At the age of 85, on 31st March 1727, Sir Isaac Newton died. He was the first scientist to be given the honour of being buried at Westminster Abbey in London. Considered to be the father of physics, Newton was born in Lincolnshire in 1642, coincidentally the same year that Galileo – the scientist who influenced him most – died.
Educated at Trinity College, Cambridge, Newton studied Galileo Galilee’s theories of motion. He went on to work at the University for 30 years as a Professor of Maths and while there, developed his own and Galileo’s theories further by applying them to laws of motion and gravity – the backbone of modern day physics.
Newton was also fascinated by light. He discovered that white light is made up of a range of colours, and went on to invent the first reflecting telescope; an instrument that could see tiny objects much more clearly than any telescope to date. It wasn’t just Galileo’s theories that fascinated Newton either. He was also passionate about the work of many others, including the French philosopher Descartes and the English chemist Robert Boyle. By learning as much as he could from his fellow scientists, he applied his own knowledge and skills to both light, the laws of force and – most famously – gravity.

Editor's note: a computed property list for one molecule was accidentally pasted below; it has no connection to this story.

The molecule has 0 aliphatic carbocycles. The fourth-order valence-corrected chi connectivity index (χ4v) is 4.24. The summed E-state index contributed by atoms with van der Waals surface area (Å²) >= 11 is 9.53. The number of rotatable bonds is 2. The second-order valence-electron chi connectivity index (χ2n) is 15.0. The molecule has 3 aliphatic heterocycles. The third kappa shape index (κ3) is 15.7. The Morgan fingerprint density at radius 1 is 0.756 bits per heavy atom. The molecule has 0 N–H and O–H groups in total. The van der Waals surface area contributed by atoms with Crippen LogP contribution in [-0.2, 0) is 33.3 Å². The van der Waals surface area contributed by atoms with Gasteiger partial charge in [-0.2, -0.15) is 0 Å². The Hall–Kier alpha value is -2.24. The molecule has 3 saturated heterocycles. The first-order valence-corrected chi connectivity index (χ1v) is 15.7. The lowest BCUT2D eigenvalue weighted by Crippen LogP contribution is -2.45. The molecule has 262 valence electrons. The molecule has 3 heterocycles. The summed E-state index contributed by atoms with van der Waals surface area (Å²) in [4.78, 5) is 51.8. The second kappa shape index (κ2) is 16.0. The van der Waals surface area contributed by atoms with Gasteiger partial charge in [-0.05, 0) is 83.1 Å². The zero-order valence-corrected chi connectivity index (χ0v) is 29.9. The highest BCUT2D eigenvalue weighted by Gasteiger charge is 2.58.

Newton explained the pulling force of gravity by using the example of an apple falling from a tree. He used his theories to explain why things fell down to earth, rather than floated off to the side, or rose upwards into the sky. Newton used this same idea to go on to explain why the moon remained in the sky. This theory went on to become known as the ‘Universal Theory of Gravitation.’ Not only did Isaac Newton develop his gravitation theory, stating that two things will be attracted to one another and that the mass of each object will affect the amount of attraction, he also created the mathematical formulation of calculus.
Isaac Newton’s outstanding contribution to science led to him being made the president of the Royal Society in 1703. He didn’t just confine his work to science and mathematics, however. Newton was also appointed an MP in 1689, and went on to become the Master of the Royal Mint in 1700. Indeed, on 16th April 1705 he was knighted by Queen Anne, in recognition for his lifetime of achievements in both politics and science. His final honour was to become the first scientist to be buried at Westminster Abbey.
Dr Kathryn Bates is a graduate of archaeology and history. She has excavated across the world as an archaeologist, and tutored medieval history at Leicester University. She joined the administrative team at Oxford Open Learning twelve years ago. Alongside her distance learning work, Dr Bates is a bestselling novelist, and an itinerant creative writing tutor for primary school children.